Yet another reason not to accept JS or cookies from Google. The feature itself may not be so terrible. It's pretty bad though that this would be turned on by default, which is the same problem with lots of features that try to be "helpful" without clearly explaining up-front what they are doing and why. It goes counter to the common-sense expectation that a give set of search results is based on only the keywords entered. It really sounds like a way to put a pleasant spin on all of that data collection and retention: "See, it's just so that we can better serve you, honest! No, we won't delete it upon request."

Needs Work; Selling Point Doesn't Exist for Me (4, Interesting)

eldavojohn (898314) | more than 3 years ago | (#34089140)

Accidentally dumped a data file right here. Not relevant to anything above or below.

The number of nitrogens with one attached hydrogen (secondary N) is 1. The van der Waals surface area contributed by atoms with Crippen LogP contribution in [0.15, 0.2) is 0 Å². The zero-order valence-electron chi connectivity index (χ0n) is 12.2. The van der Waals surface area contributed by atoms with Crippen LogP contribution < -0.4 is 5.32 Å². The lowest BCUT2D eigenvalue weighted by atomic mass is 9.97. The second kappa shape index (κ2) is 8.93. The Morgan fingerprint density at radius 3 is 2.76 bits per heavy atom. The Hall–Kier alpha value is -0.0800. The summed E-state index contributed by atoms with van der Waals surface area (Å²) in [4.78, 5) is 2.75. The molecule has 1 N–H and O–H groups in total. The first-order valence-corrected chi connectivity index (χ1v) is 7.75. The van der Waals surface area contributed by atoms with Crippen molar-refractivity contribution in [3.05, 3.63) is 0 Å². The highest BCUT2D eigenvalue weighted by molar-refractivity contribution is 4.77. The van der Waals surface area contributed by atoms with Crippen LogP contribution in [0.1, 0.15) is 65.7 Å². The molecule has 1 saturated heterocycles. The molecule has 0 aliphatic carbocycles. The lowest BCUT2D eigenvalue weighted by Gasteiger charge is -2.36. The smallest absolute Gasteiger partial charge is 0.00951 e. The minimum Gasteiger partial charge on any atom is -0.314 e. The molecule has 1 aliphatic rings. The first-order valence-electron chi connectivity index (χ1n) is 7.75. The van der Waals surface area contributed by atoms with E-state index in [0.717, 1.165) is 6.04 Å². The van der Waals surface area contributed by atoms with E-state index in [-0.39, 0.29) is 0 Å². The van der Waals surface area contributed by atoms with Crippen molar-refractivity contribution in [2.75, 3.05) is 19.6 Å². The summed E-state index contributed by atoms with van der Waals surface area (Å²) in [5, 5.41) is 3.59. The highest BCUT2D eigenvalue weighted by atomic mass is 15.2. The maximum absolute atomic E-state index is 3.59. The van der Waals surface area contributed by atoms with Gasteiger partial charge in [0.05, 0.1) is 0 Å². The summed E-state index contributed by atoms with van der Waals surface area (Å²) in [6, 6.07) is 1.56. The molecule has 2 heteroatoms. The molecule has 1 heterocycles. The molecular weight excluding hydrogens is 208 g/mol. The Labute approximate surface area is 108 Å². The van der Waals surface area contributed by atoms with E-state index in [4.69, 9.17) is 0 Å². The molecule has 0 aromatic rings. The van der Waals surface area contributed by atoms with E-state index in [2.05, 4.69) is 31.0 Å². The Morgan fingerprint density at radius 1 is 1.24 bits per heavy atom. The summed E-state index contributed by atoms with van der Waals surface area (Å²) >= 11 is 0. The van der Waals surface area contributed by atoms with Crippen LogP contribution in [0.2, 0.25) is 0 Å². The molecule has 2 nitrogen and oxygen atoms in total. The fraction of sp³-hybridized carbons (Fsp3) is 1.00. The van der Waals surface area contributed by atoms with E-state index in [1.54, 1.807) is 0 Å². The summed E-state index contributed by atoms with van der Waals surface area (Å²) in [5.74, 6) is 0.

... for example. "Climate change /science" will restrict your results to hits from scientific Web sites.

Massive failure on that example [blekko.com] unless you consider the top three results (newscientist.com, livescience.com and physorg.com) to be more than just news sites. And (of course you new this was coming) the gold standard does a better job with the same search [google.com].

Of the first page of Blekko results, I'd argue that only half of them have any business being on there. The other problem is that a lot of things like date ranges or news that this slashtag hopes to fill is already covered by Google's advanced notation [google.com]. People who need these have probably already learned to use them (for instance the site:slashdot.org term helps me see if a story has already been up on a topic). If you want a bias other than range restrictions, just add it as a search term.

I spent a lot of time playing around with this and nothing I tried really jumped out at me as "useful." Of course I was just fiddling around and not really looking for anything in particular.

Re:Needs Work; Selling Point Doesn't Exist for Me (2, Interesting)

AdmiralXyz (1378985) | more than 3 years ago | (#34089294)